Regensburg" has the added distinction of
from our cultural institutions. They represent
a memoir by Joseph Opatoshu's son, David,
an army of youths who, in their manhood and
who has gained distinction in his own right
womanhood, will be uninformed Jewishly
as an actor as well as a writer.
and unable either properly to retain their
In the eight-page personal memoir,
heritage or to face issues affecting Jews when
entitled appropriately "Continuity: A
Memory of My Father," David Opatoshu
inevitable challenges arise. The problems are
recalls his father's devotion to his
not those of the uninformed alone but of all
labors-and to his family. He tells of
Joseph Opatoshu
of us as an organized community.
his father's rhapsodical joy with which he played with him and,
later, with his grandson-marking the continuity in a father's

JPS Issues Joseph Opatoshu's

Stories in English Translation

Study of Jewish Education in Detroit

and grandfather's love for progeny.

SUMMARY OF ENROLLMENTS-1965-1966
Per Cent of Jewish Child Population Ages 4 to 18 Enrolled in Local Schools, 1965-1966.

Estimated total number Age: 4-7
children in local schools
4,700

JWF Financed
United Hebrew Schools
(6-7 hrs. per week)
Beth Yehudah Afternoon School
(10 hrs.)
Combined Jewish Schools
(6 hrs.)
Hayim Greenberg School
(6 hrs.)

TOTAL

%

63

% 14-18
7,100

8-13
9,100

3.2 2,654(b) 12.7

1.3 2,366(a) 26.0

225

133

1.5

24

.3

157(c)

12

.2

231

1.1

140

.7

3,182

15.2

30

.6

189

2.1

47

1.0

93

1.0

140

% Total
20,900

2.9 2,781

30.6

261

3.7

.7

This continuity also is inherent in Joseph Opatoshu's choice a
recollections for his narratives. David Opatoshu traces his child-
hood to his father's home, "four rooms, atop a four flight walk up,"
looking out "upon Crotona Park that sprawls below in Bronx." Son
describes father: "His eyes, deep pools of swarm, brown velvet, look
up, stare into the vastness that surrounds him. Little park Crotona
becomes an endless stretch of ageless Polish forests, while placid,
rounded Indian Lake flows mightily as does the Polish Vistula." It is
out of these connected areas that the elder Opatoshu's tales, linked
past with present, emerging as a valuable presentation of hiStorical
occurrences recorded as fiction by a master writer. 1
The stories in this volume are on a vast variety of subjects. Only
the first tale, "A Day in Regensburg," is lengthy-89 pages. The
balance of the 238-page book contains 20 more short stories, and the
brevity provides much delightful and instructive reading.

There are tales about Hasidim, about rabbinic experiences
in the shtetl of the Old World, about the festivals as they inter-
link with the lives of the men and women in an age now gone
but which provide nostalgic forcefulness as recollections of a
great past.

The Regensburg story is historic-detailing the romance between
two families in the Regensburg Ghetto, accounting for the life of
Jews and their experiences in the old German setting. Drama is
intermingled with the experiences that mark the restlessness of young
Jews and the desire to get away from the cramped areas of ghetto
1,362
29.0 2,213
12.7 4,481(e) 21.4
24.3
906
life. Scripture is quoted and Jewish traditions are portrayed expertly.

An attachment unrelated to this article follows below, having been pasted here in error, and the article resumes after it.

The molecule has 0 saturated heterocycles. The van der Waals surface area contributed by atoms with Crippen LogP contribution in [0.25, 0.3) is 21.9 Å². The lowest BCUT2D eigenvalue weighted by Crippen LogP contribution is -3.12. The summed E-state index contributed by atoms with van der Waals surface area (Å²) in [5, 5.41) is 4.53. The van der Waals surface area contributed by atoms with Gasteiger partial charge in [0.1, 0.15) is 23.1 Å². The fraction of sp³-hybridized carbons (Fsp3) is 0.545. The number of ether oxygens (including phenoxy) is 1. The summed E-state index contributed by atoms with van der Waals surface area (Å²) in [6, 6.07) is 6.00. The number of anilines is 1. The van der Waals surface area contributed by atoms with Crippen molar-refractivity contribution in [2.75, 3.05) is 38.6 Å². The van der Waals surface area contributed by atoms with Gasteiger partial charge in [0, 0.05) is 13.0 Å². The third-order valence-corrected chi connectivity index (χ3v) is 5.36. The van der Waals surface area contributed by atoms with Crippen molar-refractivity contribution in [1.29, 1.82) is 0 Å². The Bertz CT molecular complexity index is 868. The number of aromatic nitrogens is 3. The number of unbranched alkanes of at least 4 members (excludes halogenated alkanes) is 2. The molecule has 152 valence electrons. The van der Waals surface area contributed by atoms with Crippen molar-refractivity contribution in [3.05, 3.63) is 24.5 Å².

It is with expertness that Joseph Opatoshu's stories describe the
109
2.3
472
5.2
175
2.5
756
3.6
wealthier as well as the impoverished in the communities brought to
TOTAL
1,730
36.8 5,144
56.5 1,561
22.0 8,435
40.3 life again with the skill of a great master.
Whether it is the Sabbath, or Simhat Tora, or a wedding, or a
synagogue discussion-the characters are dusted off as a reminder
1,870
39.7 7,925
87.1 1,822
TOTAL ENROLLED
25.7 11,617
55.5 of an age in which the Jewish spirit was indestructible in spite of the
conditions that hemmed in the ghettoized.
ESTIMATED TOTAL
Opatoshu wrote about the age of Nazism and in one of his stories
2,830
60.3 1,175
12.9 5,278
NOT ENROLLED
74.3 9,283
44.5 he told of a deal by a lampshade manufacturer who deliberately in-
curred a great loss to crush the German competitors.
4,700 100.0 9,100 100.0 7,100 100.0 20,900 100.0
TOTAL
There is a story about the Warsaw Ghetto, about a defiance of
(a) Some UHS enrollees are duplicated in count of affiliated congregation religious schools reported in a Nazi captor who is deprived of the joy of oppressing his victims and
another
narrative deals with the partisans in Russia who battled
this chart.
the Nazis.
(b) Note that Midrasha enrollment including those over 18 years of age is not reported here.
The Opatoshu stories retain the skillful writings of a Yiddish
(c) Does not include Beth Hamidrash for those over 18 years of age.
author for English readers, just as two other Opatoshu works, "The
(d) Includes estimate of 500 children in one congregational school which did not participate in study.
(e) Excludes 570 children counted in congregational mid-week programs who also attend one-day religious J.Ast_ileypit" and "In .Polish Woods".had.previously been made Available-
-by the- Jewish .PublfcatIchi.SocieV.Iii,lianhfations hiria` the -tiddiSk.
school . ' ' " ' • " ' • • • • • •
''''''

Not financed by JWF
Congregational Mid-Week Hebrew
(2 to 6 hrs.)
One-Day Congregational Religions
Schools (2-3 hrs.)
Day Schools (App. 15 hrs. of
Jewish studies per week)

259

5.5 2,459(d) 27.0









480



6.8 3,198

• • • • • • • • •



15.3

''''